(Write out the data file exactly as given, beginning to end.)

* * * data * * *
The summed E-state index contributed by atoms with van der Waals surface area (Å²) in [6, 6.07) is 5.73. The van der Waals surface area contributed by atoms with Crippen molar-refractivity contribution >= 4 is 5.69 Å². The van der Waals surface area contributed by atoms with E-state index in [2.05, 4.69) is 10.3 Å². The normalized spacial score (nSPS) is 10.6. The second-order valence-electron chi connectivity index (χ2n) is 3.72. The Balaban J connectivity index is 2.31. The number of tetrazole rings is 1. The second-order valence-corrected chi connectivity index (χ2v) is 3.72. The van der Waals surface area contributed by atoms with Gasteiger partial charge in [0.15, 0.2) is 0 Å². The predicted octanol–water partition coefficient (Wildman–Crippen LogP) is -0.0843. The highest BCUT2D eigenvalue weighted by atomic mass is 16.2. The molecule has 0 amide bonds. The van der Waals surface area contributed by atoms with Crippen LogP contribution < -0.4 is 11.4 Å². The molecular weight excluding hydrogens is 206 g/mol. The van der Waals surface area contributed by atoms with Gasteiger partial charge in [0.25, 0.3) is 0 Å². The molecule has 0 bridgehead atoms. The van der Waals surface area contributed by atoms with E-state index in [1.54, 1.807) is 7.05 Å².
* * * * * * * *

The summed E-state index contributed by atoms with van der Waals surface area (Å²) in [6, 6.07) is 5.73. The van der Waals surface area contributed by atoms with Crippen molar-refractivity contribution >= 4 is 5.69 Å². The van der Waals surface area contributed by atoms with E-state index in [2.05, 4.69) is 10.3 Å². The normalized spacial score (nSPS) is 10.6. The second-order valence-electron chi connectivity index (χ2n) is 3.72. The Balaban J connectivity index is 2.31. The number of tetrazole rings is 1. The second-order valence-corrected chi connectivity index (χ2v) is 3.72. The van der Waals surface area contributed by atoms with Gasteiger partial charge in [0.15, 0.2) is 0 Å². The predicted octanol–water partition coefficient (Wildman–Crippen LogP) is -0.0843. The highest BCUT2D eigenvalue weighted by atomic mass is 16.2. The molecule has 0 amide bonds. The van der Waals surface area contributed by atoms with Crippen LogP contribution < -0.4 is 11.4 Å². The molecular weight excluding hydrogens is 206 g/mol. The van der Waals surface area contributed by atoms with Gasteiger partial charge in [0.25, 0.3) is 0 Å². The molecule has 0 bridgehead atoms. The van der Waals surface area contributed by atoms with E-state index in [1.54, 1.807) is 7.05 Å².